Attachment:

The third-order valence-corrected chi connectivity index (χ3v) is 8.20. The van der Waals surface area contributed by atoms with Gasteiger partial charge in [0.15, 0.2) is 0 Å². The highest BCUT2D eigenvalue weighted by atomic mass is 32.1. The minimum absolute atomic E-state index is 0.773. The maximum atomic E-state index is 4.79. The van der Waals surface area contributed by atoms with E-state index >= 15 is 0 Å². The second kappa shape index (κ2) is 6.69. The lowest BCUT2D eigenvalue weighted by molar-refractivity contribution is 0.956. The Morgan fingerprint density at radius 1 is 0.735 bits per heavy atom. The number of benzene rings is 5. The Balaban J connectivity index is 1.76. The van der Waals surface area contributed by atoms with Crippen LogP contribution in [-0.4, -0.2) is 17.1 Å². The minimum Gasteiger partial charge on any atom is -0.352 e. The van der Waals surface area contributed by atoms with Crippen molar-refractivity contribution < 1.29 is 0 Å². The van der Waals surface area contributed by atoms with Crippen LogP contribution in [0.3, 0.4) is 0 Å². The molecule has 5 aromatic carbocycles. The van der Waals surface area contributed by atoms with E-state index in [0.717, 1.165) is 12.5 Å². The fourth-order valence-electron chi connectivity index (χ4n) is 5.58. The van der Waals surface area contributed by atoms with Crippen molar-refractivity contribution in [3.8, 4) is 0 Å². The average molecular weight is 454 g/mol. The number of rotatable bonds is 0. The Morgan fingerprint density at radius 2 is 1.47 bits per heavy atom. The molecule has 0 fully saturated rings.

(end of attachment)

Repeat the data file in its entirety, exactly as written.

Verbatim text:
The third-order valence-corrected chi connectivity index (χ3v) is 8.20. The van der Waals surface area contributed by atoms with Gasteiger partial charge in [0.15, 0.2) is 0 Å². The highest BCUT2D eigenvalue weighted by atomic mass is 32.1. The minimum absolute atomic E-state index is 0.773. The maximum atomic E-state index is 4.79. The van der Waals surface area contributed by atoms with E-state index >= 15 is 0 Å². The second kappa shape index (κ2) is 6.69. The lowest BCUT2D eigenvalue weighted by molar-refractivity contribution is 0.956. The Morgan fingerprint density at radius 1 is 0.735 bits per heavy atom. The number of benzene rings is 5. The Balaban J connectivity index is 1.76. The van der Waals surface area contributed by atoms with Crippen LogP contribution in [-0.4, -0.2) is 17.1 Å². The minimum Gasteiger partial charge on any atom is -0.352 e. The van der Waals surface area contributed by atoms with Crippen molar-refractivity contribution < 1.29 is 0 Å². The van der Waals surface area contributed by atoms with Crippen LogP contribution in [0.3, 0.4) is 0 Å². The molecule has 5 aromatic carbocycles. The van der Waals surface area contributed by atoms with E-state index in [0.717, 1.165) is 12.5 Å². The fourth-order valence-electron chi connectivity index (χ4n) is 5.58. The van der Waals surface area contributed by atoms with Crippen molar-refractivity contribution in [3.8, 4) is 0 Å². The average molecular weight is 454 g/mol. The number of rotatable bonds is 0. The Morgan fingerprint density at radius 2 is 1.47 bits per heavy atom. The molecule has 0 fully saturated rings.